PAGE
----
1.Assessment Of Past Performance: Past performance is a good indicator of future performance. Investors or creditors are interested in the trend of past sales, cost of goods sold, operating expenses, net income, cash flows and return on investment. These trends offer a means for judging management’s past performance and are possible indicators of future performance.2.Assessment of current position: Financial statement analysis shows the current position of the firm in terms of the types of assets owned by a business firm and the different liabilities due to the enterprise.3.Prediction of profitability and growth prospects: Financial statement analysis helps in assessing and predicting the earning prospects and growth rates in earning which are used by investors while comparing investment alternatives and other users in judging earning potential of the business enterprise.4.Prediction of bankruptcy and failure: Financial statement analysis is an important tool in assessing and predicting bankruptcy and probability of business failure.5. Assessment of the operational efficiency: Financial statement analysis helps to assess the operational efficiency of the management of a company. The actual performance of the firm which is revealed in the financial statements can be compared with some standards set earlier and the deviation of any between standards and actual performance can be used as the indicator of the efficiency of the management.


OR

Q.4. Define the following terms in not  more than five lines each (any five):

a. Net Profit Ratio

Net profit ratio (NP ratio) expresses the relationship between net profit after taxes and sales. This ratio is a measure of the overall profitability net profit is arrived at after taking into account both the operating and non-operating items of incomes and expenses. The ratio indicates what portion of the net sales is left for the owners after all expenses have been met.

Example:

From the following information calculate net profit ratio (NP ratio)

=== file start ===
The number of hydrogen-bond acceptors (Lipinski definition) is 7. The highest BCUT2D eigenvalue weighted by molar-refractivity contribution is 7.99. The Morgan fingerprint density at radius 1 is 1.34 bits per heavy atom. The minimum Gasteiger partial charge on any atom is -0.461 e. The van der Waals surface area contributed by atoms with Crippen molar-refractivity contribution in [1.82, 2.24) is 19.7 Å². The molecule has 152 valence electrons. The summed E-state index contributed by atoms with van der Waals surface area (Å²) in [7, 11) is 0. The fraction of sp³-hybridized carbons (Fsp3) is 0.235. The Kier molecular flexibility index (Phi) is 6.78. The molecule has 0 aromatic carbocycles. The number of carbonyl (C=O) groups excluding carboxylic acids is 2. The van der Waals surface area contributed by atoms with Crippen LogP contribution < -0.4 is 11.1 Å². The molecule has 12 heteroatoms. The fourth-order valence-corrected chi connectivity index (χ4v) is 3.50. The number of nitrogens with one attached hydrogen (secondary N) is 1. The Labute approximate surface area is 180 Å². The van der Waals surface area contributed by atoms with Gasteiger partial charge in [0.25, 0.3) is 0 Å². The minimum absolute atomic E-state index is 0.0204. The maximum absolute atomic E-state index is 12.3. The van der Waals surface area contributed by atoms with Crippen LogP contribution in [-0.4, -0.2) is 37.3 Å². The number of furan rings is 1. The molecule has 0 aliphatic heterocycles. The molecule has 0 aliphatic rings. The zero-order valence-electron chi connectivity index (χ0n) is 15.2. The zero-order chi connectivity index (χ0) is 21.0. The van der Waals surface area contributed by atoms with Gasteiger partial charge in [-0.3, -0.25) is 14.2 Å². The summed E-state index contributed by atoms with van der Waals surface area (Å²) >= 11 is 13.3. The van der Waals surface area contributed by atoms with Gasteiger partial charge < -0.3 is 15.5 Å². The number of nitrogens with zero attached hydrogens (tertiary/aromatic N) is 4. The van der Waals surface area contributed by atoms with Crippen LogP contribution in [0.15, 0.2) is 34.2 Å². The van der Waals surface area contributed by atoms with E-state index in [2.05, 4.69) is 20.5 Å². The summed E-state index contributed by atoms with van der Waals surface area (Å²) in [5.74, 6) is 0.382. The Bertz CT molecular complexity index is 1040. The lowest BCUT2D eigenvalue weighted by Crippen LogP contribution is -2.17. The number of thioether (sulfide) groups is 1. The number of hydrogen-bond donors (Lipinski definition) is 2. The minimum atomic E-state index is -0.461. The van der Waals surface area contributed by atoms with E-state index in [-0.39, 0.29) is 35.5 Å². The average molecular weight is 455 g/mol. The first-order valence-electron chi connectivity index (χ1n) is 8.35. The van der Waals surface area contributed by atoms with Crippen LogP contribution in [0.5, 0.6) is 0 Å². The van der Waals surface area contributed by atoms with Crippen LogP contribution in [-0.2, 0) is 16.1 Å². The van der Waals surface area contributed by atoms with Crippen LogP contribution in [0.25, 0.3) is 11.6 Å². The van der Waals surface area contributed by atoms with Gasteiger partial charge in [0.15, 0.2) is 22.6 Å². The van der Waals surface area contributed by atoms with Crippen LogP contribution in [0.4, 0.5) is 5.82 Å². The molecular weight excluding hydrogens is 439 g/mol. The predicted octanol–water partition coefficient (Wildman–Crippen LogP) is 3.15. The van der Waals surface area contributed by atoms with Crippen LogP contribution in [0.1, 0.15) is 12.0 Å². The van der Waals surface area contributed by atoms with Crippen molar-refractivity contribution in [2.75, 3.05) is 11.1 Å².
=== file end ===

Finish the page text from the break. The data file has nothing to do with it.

Total sales = $520,000; Sales returns = $ 20,000;  Net profit $40,000

Net sales = (520,000 – 20,000) = 500,000

Net Profit Ratio = [(40,000 / 500,000) × 100]

= 8%

Significance: Net profit ratio is used to measure the overall profitability and hence it is very useful to proprietors. The ratio is very useful as if the net profit is not sufficient, the firm shall not be able to achieve a satisfactory return on its investment

b. Trend Analysis

The financial statements may be analysed by computing trends of series of information. It may be upward or downward directions which involve the percentage relationship of each and every item of the statement with the common value of 100%. Trend analysis helps to understand the trend relationship with various items, which appear in the financial statements. These percentages may also be taken as index number showing relative changes in the financial information resulting with the various period of time. In this analysis, only major items are considered for calculating the trend percentage.

c. Pay-back period method

The payback period (PBP) is the amount of time that is expected before an investment will be returned in the form of income. When comparing two or more investments, business managers and investors will typically compare the projects to see which one has the shorter PBP. Projects with longer PBP are usually associated with higher risk.

For example, if a company invests $300,000 in a new production line, and the production line then produces a positive cash flow of $100,000 per year, then the payback period is 3.0 years ($300,000 initial investment ÷ $100,000 annual payback).

The formula for the payback method is simplistic: Divide the cash outlay (which is assumed to occur entirely at the beginning of the project) by the amount of net cash inflow generated by the project per year (which is assumed to be the same in every year).

d. Cash Budget

A cash budget is an estimation of the cash inflows and outflows for a business over a specific period of time, and this budget is used to assess whether the entity has sufficient cash to operate. Companies use sales and production forecasts to create a cash budget, along with assumptions about necessary spending and accounts receivable. If a company does not have enough liquidity to operate, it must raise more capital by issuing stock or by taking on debt.

e. Stock Turnover

Stock Turnover Ratio= Cost of Sales / Average Inventory

Stock turnover is a ratio showing how many times a company’s inventory is sold and replaced over a period of time.

The days in the period can then be divided by the stock turnover formula to calculate the days it takes to sell the inventory on hand. It is calculated as sales divided by average stock.